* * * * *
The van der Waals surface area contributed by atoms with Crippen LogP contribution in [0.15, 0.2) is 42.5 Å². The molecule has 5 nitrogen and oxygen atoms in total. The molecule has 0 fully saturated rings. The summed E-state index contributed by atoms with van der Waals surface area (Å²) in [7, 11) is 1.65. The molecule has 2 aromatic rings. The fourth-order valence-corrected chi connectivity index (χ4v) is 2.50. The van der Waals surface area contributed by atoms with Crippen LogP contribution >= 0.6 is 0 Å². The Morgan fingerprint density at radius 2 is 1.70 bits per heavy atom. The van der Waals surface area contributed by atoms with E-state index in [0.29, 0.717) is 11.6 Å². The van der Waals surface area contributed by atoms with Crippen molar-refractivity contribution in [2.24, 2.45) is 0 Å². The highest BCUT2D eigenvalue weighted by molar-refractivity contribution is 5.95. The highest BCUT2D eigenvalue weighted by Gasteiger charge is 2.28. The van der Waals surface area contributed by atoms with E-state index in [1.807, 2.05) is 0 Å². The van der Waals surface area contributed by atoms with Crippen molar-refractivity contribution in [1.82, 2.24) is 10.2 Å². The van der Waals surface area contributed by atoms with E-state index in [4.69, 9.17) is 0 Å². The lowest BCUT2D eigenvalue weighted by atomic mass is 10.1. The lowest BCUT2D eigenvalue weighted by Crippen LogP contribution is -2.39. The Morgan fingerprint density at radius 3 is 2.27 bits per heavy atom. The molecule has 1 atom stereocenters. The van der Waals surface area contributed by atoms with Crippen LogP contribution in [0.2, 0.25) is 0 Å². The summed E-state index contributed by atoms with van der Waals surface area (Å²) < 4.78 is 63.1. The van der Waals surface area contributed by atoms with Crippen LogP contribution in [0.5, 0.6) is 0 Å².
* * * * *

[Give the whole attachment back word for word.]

The van der Waals surface area contributed by atoms with Crippen LogP contribution in [0.15, 0.2) is 42.5 Å². The molecule has 5 nitrogen and oxygen atoms in total. The molecule has 0 fully saturated rings. The summed E-state index contributed by atoms with van der Waals surface area (Å²) in [7, 11) is 1.65. The molecule has 2 aromatic rings. The fourth-order valence-corrected chi connectivity index (χ4v) is 2.50. The van der Waals surface area contributed by atoms with Crippen LogP contribution >= 0.6 is 0 Å². The Morgan fingerprint density at radius 2 is 1.70 bits per heavy atom. The van der Waals surface area contributed by atoms with E-state index in [0.29, 0.717) is 11.6 Å². The van der Waals surface area contributed by atoms with Crippen molar-refractivity contribution in [2.24, 2.45) is 0 Å². The highest BCUT2D eigenvalue weighted by molar-refractivity contribution is 5.95. The highest BCUT2D eigenvalue weighted by Gasteiger charge is 2.28. The van der Waals surface area contributed by atoms with E-state index in [1.807, 2.05) is 0 Å². The van der Waals surface area contributed by atoms with Crippen molar-refractivity contribution in [1.82, 2.24) is 10.2 Å². The van der Waals surface area contributed by atoms with E-state index in [4.69, 9.17) is 0 Å². The lowest BCUT2D eigenvalue weighted by atomic mass is 10.1. The lowest BCUT2D eigenvalue weighted by Crippen LogP contribution is -2.39. The Morgan fingerprint density at radius 3 is 2.27 bits per heavy atom. The molecule has 1 atom stereocenters. The van der Waals surface area contributed by atoms with Crippen LogP contribution in [0.2, 0.25) is 0 Å². The summed E-state index contributed by atoms with van der Waals surface area (Å²) < 4.78 is 63.1. The van der Waals surface area contributed by atoms with Crippen LogP contribution in [0.5, 0.6) is 0 Å².